Re: Inconsistent file IO times on AWR report

From: Neil Kodner <>
Date: Mon, 24 May 2010 09:36:59 -0400
Message-ID: <>

We were memory-starved to begin with, 32gb box with about 2000 sessions.  SGA Max size is 12G. As the users connect, we typically run down to about 500 free mb by the end of the business day.

Our rationale for enabling directio was that it would free up physical RAM and let Oracle's buffer cache be the sole source for cached data.

Unfortunately, as this is the only system in our shop that uses veritas, we didn't have a non-production system to dry this out on-yes, i know, all of our other systems are running a different filesystem, ZFS, and this is the only machine that hasn't been migrated.

But still even if we stopped using the filesystem IO cache, That alone shouldn't be cause of additional physical IO operations as far as the tkprof reports, should it? Are you saying that you'd expect data to age out of our buffer cache faster since enabling directio? If it helps, this is running during a time where little to no other activity is going on.

Here are before-and-after TKPROF for two of the statements.

On Mon, May 24, 2010 at 9:18 AM, John Gardner <> wrote:

> With directio you stop using the OS buffer cache, hence you will reduce the
> memory demand for os buffers (ie you should see more memory either free or
> being used to buffer other files.) If your instance was short of memory for
> the block buffer cache though, you will see more io as the instance has to
> recycle them more often. If you don't use directio, you're letting the os
> manage the memory between processes, other file accesses and the instance's
> io. If you do use directio then you are saying that you will reserve all the
> memory needed for the instance yourself.
> My past experience has been that if the instance is correctly sized, you
> get a moderate improvement on io speed. If your instance is short on memory
> then your performance really goes south by enabling directio, so definitely
> test before going to production.
> Regards
> John Gardner
> On 24/05/2010, at 9:38 PM, Neil Kodner wrote:
> We enabled directIO and set filesystemIO_options to setall last week. Our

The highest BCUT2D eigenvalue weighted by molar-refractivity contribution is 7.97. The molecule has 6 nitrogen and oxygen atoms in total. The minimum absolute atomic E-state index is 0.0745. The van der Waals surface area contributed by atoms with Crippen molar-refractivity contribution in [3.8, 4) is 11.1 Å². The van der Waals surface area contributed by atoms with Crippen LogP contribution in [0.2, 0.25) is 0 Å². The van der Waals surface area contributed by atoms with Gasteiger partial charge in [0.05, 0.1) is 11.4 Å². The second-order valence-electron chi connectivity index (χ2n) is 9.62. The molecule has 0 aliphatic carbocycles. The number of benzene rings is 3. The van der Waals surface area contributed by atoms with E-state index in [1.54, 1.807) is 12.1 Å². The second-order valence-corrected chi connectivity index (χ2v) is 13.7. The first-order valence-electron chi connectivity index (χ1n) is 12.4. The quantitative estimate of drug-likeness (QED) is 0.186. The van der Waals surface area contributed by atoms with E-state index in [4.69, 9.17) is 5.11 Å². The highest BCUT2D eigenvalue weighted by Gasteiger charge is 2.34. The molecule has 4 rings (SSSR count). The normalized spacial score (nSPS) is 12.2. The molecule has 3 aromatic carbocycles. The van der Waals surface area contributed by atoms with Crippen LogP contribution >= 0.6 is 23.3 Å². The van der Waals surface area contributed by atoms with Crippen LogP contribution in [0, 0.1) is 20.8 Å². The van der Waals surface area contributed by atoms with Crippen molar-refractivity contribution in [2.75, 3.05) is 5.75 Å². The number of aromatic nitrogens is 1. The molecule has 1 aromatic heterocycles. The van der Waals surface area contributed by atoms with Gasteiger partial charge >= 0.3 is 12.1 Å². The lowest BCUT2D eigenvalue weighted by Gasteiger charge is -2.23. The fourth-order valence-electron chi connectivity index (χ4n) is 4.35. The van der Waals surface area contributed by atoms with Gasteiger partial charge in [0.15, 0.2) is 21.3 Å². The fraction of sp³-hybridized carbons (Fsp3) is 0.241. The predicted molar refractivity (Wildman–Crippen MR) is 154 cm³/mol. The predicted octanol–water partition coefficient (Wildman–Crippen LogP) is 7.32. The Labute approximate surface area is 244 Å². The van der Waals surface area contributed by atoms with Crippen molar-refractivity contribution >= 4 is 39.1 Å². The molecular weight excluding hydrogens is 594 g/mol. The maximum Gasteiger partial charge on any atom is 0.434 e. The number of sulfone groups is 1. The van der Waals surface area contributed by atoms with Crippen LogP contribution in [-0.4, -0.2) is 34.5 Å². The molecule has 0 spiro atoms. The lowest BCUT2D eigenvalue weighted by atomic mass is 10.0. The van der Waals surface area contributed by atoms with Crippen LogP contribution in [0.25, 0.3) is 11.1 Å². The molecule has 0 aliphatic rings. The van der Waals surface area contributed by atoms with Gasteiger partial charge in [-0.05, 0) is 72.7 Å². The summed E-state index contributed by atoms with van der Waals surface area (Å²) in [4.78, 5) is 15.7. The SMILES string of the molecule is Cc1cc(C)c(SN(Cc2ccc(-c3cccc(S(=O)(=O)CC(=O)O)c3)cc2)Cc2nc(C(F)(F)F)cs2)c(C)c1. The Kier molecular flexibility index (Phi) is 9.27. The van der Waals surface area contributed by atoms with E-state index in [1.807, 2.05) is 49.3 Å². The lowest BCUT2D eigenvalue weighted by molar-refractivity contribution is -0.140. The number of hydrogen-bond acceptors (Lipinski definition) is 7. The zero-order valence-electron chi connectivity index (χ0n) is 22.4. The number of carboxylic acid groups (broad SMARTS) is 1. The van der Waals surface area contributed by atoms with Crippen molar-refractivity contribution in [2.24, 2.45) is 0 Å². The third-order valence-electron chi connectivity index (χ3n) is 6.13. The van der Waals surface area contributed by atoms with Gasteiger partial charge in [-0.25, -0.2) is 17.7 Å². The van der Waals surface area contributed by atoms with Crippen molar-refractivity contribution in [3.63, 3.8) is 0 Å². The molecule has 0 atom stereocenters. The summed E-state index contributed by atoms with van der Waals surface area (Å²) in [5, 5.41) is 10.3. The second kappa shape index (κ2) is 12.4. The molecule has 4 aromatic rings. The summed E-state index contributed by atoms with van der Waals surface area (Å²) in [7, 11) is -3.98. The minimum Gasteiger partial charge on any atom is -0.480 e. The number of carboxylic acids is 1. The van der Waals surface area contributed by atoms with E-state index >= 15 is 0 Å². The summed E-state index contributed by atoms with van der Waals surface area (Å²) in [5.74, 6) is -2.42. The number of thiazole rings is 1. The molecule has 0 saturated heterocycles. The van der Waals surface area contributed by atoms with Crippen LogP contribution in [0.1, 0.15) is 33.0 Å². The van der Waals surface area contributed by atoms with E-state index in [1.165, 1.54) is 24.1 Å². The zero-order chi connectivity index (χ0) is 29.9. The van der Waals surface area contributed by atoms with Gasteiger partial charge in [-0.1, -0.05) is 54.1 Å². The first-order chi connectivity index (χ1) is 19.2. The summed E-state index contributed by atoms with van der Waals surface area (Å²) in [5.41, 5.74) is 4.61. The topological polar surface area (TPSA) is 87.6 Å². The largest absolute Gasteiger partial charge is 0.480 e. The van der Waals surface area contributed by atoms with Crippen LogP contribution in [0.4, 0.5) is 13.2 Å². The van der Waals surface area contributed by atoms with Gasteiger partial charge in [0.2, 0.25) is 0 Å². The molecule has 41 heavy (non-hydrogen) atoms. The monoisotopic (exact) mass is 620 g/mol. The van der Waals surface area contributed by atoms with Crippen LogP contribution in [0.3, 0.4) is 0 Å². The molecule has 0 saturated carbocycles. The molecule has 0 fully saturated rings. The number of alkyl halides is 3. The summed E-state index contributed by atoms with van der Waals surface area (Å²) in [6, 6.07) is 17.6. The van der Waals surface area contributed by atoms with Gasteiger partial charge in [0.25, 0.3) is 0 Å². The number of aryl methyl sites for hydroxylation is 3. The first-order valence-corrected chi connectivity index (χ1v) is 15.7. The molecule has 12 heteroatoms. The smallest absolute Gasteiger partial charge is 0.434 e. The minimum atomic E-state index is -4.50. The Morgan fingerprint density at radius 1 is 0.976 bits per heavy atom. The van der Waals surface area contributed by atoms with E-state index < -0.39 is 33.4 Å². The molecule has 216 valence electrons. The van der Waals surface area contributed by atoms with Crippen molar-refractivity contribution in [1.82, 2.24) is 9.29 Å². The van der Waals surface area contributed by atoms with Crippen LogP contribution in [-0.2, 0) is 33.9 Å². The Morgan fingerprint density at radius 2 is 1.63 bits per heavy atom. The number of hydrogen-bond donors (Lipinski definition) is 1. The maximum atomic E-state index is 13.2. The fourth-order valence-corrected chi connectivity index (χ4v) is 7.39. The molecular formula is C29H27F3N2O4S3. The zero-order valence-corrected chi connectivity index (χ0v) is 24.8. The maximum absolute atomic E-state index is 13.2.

> first real test was this morning and our main batch jobs ran slower. A few
> things noticed was that there was more physical IO, and by looking at the
> tkprof (and soon 10046), the cardinality numbers on the explain plans for
> nearly all statements were much higher. The same plans were used but the
> cardinality numbers on the tkprof were much, much higher.
> I feel that this issue relates to optimizer stats and not a direct result
> of the parameter change but am not 100% sure. We haven't changed the way we
> analyze our tables in weeks.
> Does enabling directIO and changing filesystemIO_options warrant either
> changing our stats gather process or re-gathering new system stats? Since
> the change, we've noticed more available physical memory, which is great,
> but have seen a handful of bad execution plans ever since the change
> On Wed, May 5, 2010 at 1:10 PM, Harel Safra <> wrote:
>> On 05/05/2010 16:52, Neil Kodner wrote:
>>> So lets say that we're not currently using directio - is there a way to
>>> find out how much of our physical RAM is being used to cache filesystem
>>> data?
>> I'm not sure about Solaris, in linux you'd use the /proc/meminfo file to
>> find out.
>>> Are there any drawbacks to enabling directio on our oracle data volumes?
>>> This is a pure OLTP system with some overnight batch jobs.
>> As always, it depends. You'd be loosing the FS cache and should take that
>> into consideration while sizing the SGA.
>> In addition the FS cache can cache stuff that Oracle won't cache, like
>> direct path physical reads.
>>> Is directio appropriate for data warehouses as well?
>> See above.
>> Harel Safra

Received on Mon May 24 2010 - 08:36:59 CDT

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